So what that in mind, here are the stellar numbers that Tesla just reported for Q4 moments ago:
- Revenue $18.76B, +81% Y/Y, and smashing Est. $17.92B
- Adj EPS $3.20, beating Est. $2.27 (GAAP EPS $2.86 vs. 39c Y/Y)
- Automotive Gross Margin 32.9% vs 26/5% Y/Y, beating Est. 28.4%, boosted by the company’s recent price hikes.
- Gross Margin 29.1% beating Est. 25.8
- Adjusted EBITDA $5.02BN, up 173% Y/Y
- Free cash flow $2.23 billion, +31% y/y, beating estimate of $671.8 million
- Customer deposits $1.125BN, up from $925 million, and beating estimates of $878.2 million
- Cash and cash equivalents $17.51 billion, +2.1% y/y, missing the estimate of $18.63 billion
- CapEx was $1.77 billion in Q1 beating exp. of $1.66BN: quarterly capex first broke $1 billion in the third quarter of 2020, and it’s been trending higher ever since as Musk launched construction of two new assembly plants in Austin and Berlin.
- Tesla still sees 50% avg annual growth in vehicle deliveries
Of the numbers above, the sharp jump in the automotive gross margin perhaps sticks out the most; naturally, these are the result of the recent price increases used to offset supply chain headaches and materials inflation. Here’s the commentary on that:
Challenges around supply chain have remained persistent, and our team has been navigating through them for over a year. In addition to chip shortages, recent COVID-19 outbreaks have been weighing on our supply chain and factory operations. Furthermore, prices of some raw materials have increased multiple-fold in recent months. The inflationary impact on our cost structure has contributed to adjustments in our product pricing, despite a continued focus on reducing our manufacturing costs where possible.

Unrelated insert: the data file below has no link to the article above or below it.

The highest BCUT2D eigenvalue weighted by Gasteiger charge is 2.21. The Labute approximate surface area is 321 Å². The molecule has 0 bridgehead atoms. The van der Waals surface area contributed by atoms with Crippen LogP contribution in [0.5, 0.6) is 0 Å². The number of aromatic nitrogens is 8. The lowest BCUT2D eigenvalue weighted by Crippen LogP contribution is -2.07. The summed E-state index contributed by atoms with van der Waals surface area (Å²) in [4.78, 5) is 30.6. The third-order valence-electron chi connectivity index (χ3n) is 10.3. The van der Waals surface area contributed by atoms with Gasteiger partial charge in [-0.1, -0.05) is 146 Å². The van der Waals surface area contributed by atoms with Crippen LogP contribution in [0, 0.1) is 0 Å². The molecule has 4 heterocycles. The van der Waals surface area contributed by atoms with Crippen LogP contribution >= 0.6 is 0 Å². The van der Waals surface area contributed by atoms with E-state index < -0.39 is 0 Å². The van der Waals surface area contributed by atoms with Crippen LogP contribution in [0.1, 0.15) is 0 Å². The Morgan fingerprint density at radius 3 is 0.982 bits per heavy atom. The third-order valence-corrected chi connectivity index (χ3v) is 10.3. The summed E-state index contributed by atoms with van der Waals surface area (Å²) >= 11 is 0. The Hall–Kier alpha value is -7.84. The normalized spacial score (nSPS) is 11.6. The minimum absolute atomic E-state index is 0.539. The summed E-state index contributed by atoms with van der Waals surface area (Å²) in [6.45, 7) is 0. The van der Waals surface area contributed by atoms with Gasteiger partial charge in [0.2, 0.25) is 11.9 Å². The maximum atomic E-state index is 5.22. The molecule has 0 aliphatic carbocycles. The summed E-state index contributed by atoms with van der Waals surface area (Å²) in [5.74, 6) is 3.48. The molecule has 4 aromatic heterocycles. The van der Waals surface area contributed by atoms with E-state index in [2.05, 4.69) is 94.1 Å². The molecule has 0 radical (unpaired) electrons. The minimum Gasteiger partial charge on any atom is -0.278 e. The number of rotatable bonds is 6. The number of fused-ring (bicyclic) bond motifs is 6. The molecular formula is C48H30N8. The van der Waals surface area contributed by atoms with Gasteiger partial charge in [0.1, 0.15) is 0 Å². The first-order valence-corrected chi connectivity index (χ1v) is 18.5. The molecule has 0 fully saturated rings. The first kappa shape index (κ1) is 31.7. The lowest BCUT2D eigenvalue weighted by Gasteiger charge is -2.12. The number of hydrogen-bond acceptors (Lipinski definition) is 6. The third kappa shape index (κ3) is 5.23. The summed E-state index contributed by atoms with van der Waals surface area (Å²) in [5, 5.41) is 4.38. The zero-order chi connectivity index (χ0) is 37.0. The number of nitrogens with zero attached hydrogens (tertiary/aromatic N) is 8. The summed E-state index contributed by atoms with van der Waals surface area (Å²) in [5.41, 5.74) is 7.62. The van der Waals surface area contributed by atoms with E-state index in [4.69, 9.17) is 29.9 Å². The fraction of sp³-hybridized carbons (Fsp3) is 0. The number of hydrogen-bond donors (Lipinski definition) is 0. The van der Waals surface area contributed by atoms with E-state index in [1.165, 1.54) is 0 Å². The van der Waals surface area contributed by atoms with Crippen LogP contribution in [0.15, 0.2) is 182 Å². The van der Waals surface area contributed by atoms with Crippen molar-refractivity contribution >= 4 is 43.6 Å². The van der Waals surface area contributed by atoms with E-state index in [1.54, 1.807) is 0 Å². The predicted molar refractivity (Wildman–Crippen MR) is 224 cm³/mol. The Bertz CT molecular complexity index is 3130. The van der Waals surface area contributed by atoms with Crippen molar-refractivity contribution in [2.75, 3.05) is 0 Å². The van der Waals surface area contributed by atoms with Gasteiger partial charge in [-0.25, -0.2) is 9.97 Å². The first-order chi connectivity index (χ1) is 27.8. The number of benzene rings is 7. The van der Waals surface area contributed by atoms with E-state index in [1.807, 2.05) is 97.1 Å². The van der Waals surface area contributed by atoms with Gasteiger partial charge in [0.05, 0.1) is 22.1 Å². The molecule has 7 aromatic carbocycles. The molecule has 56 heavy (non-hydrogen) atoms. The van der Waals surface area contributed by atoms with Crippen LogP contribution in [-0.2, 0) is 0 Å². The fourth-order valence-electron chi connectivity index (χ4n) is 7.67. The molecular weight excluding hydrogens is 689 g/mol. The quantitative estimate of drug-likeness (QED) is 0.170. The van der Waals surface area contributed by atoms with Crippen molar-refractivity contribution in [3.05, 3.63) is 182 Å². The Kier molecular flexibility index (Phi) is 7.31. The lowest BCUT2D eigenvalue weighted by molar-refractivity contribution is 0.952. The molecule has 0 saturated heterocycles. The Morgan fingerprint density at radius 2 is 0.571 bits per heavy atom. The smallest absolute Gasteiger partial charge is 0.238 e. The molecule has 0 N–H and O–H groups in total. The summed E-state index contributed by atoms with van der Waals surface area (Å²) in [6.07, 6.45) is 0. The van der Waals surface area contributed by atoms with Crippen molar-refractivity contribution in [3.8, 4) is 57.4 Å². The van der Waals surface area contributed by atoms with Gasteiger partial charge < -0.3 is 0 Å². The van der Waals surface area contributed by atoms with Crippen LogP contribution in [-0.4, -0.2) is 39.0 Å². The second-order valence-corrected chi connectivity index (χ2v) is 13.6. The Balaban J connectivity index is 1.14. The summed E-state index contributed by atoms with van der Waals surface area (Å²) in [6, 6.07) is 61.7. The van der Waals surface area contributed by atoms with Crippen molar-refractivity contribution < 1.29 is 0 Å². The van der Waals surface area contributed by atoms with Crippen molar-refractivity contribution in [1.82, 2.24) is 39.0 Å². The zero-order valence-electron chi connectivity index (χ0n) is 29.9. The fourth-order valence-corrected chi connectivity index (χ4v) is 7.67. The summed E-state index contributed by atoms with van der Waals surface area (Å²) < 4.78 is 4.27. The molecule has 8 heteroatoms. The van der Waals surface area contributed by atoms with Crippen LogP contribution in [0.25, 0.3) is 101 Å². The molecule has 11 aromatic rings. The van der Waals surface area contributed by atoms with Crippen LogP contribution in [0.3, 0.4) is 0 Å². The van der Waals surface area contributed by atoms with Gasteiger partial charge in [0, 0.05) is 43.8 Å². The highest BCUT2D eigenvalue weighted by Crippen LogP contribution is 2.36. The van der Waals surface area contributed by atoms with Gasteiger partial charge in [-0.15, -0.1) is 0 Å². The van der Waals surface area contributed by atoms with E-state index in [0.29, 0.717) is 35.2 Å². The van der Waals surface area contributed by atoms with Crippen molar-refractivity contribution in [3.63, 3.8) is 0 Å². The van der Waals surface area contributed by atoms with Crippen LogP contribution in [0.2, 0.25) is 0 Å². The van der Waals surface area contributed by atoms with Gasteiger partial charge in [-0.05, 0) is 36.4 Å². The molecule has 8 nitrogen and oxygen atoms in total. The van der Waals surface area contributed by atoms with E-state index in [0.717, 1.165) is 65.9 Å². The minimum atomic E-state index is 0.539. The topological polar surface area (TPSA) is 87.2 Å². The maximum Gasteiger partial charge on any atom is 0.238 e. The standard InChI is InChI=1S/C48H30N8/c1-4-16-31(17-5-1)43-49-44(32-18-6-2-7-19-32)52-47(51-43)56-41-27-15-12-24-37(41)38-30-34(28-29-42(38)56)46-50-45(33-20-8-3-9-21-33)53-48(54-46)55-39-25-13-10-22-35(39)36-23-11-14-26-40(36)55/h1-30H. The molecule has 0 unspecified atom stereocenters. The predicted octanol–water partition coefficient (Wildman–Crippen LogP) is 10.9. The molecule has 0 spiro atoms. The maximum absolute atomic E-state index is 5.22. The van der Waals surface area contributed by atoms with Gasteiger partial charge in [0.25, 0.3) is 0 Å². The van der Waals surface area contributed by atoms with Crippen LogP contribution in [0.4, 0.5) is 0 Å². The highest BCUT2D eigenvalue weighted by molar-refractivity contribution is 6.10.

Some more commentary and context:
- Plan to Grow Our Manufacturing Capacity ASAP
- Still Sees 50% Avg Annual Growth in Vehicle Deliveries
- Making Progress on Industrialization of Cybertruck
- Says It’s Monitoring Situation in Shanghai Closely
- Challenges Around Supply Chain Have Remained Persistent
- Says Supply Chain Issues to Continue Through Rest of 2022
- Later this year, we expect Gigafactory Texas will be able to produce Model Ys using both structural packs with4680 cells as well as non-structural packs with 2170 cells
- Ramping up production at megapack on growing demand
While the company’s earnings clearly blew away expectations, one potential concern is the company’s warning that in Q1, it saw “a continuation of global supply chain, transportation, labor and other manufacturing challenges, limiting our ability to run our factories at full capacity.”
And just so investors are clearly aware that supply chains remain an issue, TSLA repeated that it “plans to grow our manufacturing capacity as quickly as possible” and while “over a multi-year horizon, we expect to achieve 50% average annual growth in vehicle deliveries”, the rate of growth “will depend on our equipment capacity, operational efficiency and the capacity and stability of the supply chain. Our own factories have been running below capacity for several quarters as supply chain became the main limiting factor, which is likely to continue through the rest of 2022.“
Another potential concern: regulatory credit revenue more than doubled to $679 million, from $314 million last quarter.